The aim of the present study was to determine the frequency of expression of NY-ESO-1 mRNA in malignant and benign breast tumors. The study also determined the rate of NY-ESO-1 protein expression by immunohistochemistry (IHC) and Western blot analysis, antibody response against NY-ESO-1 by ELISA using recombinant protein, and CD8 T-cell response against NY-ESO-1 by IFN-γ enzyme-linked immunospot assay. The results showed a high frequency of NY-ESO-1 mRNA expression in breast cancer in the Japanese population. Importantly, an even higher NY-ESO-1 mRNA expression rate was observed in benign breast lesions.
MATERIALS AND METHODS
Subjects and Tissue Samples.
Eighty-eight breast cancer specimens (26 papillotubular, 31 solid-tubular, 22 scirrhous, 2 mucinous, 5 invasive lobular, 1 squamous cell, and 1 apocrine carcinomas) were surgically obtained. Histological grade was determined by standard criteria (15) . Thirty-one specimens representing benign breast diseases (25 fibroadenomas, 4 fibrocystic disease, and 2 benign phyllodes tumors) were also obtained surgically. Thirteen normal breast tissues were obtained from grossly healthy tissue distant to malignant tumors. Tissue samples of the latter group were confirmed microscopically to contain normal mammary tissue and no malignant cells by H&E staining. Sera were also obtained at surgery from 62 patients with breast cancers and 9 patients with benign breast lesions. Control sera were obtained from 19 female healthy volunteers. Peripheral blood lymphocytes (PBLs) and serum from patient ID3394 were obtained twice at surgery and 2 years after surgery. All of the tissue and blood samples were collected after obtaining informed consent from the patients. This study was conducted under approval of Institutional Review Board.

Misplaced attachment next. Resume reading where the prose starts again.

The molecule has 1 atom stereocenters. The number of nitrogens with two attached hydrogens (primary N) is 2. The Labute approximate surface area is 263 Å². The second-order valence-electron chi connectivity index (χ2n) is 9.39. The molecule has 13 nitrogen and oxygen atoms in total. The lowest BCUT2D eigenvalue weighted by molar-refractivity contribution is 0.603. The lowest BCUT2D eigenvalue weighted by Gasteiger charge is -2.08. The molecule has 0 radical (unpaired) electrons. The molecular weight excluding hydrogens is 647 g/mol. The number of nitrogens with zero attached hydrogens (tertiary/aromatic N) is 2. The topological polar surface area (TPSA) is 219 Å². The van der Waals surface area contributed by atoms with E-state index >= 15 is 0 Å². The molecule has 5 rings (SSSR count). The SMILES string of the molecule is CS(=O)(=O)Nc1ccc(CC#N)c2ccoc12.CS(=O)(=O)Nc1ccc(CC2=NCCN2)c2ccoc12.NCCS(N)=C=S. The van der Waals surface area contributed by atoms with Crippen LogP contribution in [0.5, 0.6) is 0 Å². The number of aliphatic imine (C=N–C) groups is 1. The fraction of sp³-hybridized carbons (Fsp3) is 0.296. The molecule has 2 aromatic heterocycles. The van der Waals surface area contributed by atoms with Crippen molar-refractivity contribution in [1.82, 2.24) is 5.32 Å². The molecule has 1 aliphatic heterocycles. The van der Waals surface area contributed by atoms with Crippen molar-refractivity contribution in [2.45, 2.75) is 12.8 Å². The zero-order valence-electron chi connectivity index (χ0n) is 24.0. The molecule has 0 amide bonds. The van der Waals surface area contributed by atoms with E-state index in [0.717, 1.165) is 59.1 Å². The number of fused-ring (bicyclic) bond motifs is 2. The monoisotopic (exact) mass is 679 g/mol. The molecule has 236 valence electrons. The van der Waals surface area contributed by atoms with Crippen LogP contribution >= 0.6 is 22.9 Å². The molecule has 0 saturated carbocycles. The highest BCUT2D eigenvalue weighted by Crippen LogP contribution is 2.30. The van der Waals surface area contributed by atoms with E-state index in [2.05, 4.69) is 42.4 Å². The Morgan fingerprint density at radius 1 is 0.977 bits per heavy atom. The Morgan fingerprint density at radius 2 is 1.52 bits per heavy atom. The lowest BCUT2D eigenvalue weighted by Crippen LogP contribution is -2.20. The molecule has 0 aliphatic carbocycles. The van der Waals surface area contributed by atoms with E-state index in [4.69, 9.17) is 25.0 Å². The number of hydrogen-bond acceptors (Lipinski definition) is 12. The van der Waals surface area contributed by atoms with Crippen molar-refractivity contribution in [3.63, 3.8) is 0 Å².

Conventional and Real-Time PCR.
Total cellular RNA was extracted from frozen tissue using TRIzol Reagent (Invitrogen, Carlsbad, CA). One μg total RNA was applied for reverse transcription reaction in 20 μl buffer with oligo-(dT)15 primer, using Reverse Transcription System (Promega, Madison, WI). Conventional PCR was performed in a 25-μl reaction mixture containing 2 μl of cDNA template, 500 nm of each primer, and 1 unit of Taq DNA Polymerase (AmpliTaq Gold; Roche Molecular Systems, Pleasanton, CA), as follows: after one cycle at 95°C for 12 min, 35 cycles at 94°C for 1 min, 60°C for 1 min, and 72°C for 1.5 min, followed by 72°C for 10 min. Three different sets of primers for NY-ESO-1 were used. The sequences of these were as follows, ESO1–1, 5′-AGTTCTACCTCGCCATGCCT-3′ and ESO1–2, 5′-TCCTCCTCCAGCGACAAACAA-3′, ESO1-A, 5′-cacacaggatccATGGATGCTGCAGATGCGG -3′ and ESO1-B, 5′-cacacaaagcttGGCTTAGCGCCTCTGCCCTG -3′, ESO1-AN, 5′-ATGGATGCTGCAGATGCGG-3′ and ESO1-BN, 5′-GGCTTAGCGCCTCTGCCCTG-3′. The integrity of each RNA sample was verified by performing RT-PCR for porphobilinogen deaminase. PCR products were visualized with ethidium bromide by electrophoresis on a 2% agarose gel.
In the NY-ESO-1 cDNA-specific real-time quantitative PCR assay, the reaction mixture contained 250 nm of ESO1-forward and 250 nm of ESO1-reverse primers, 200 nm TaqMan probe, 25 μl TaqMan Universal PCR Master Mix (Applied Biosystems, Foster City, CA), and 1 μl of cDNA, in a total reaction volume of 50 μl. After enzyme activation for 10 min at 95°C, 50 two-step cycles were performed (20 s at 95°C and 60 s at 64°C) by ABI PRISM 7700 Sequence Detection System (Applied Biosystems). Primers and TaqMan probe were designed as follows, ESO1-forward, 5′-GGCTGAATGGATGCTGCAGA-3′, ESO1-reverse, 5′-CTGGAGACAGGAGCTGATGGA-3′, and TaqMan probe, 5′-FAM-TGTGTCCGGCAACATACTGACTATCCGA-TAMRA-3′. Glyceraldehyde-3-phosphate dehydrogenase (GAPDH) was measured by TaqMan Human GAPDH Control Reagents (Applied Biosystems) for normalization. To transform the cycle threshold (Ct) values into absolute mRNA copy numbers, we used dilution series of linearized plasmid containing the NY-ESO-1 insert and constructed a calibration curve. Wells with no template were used for negative control.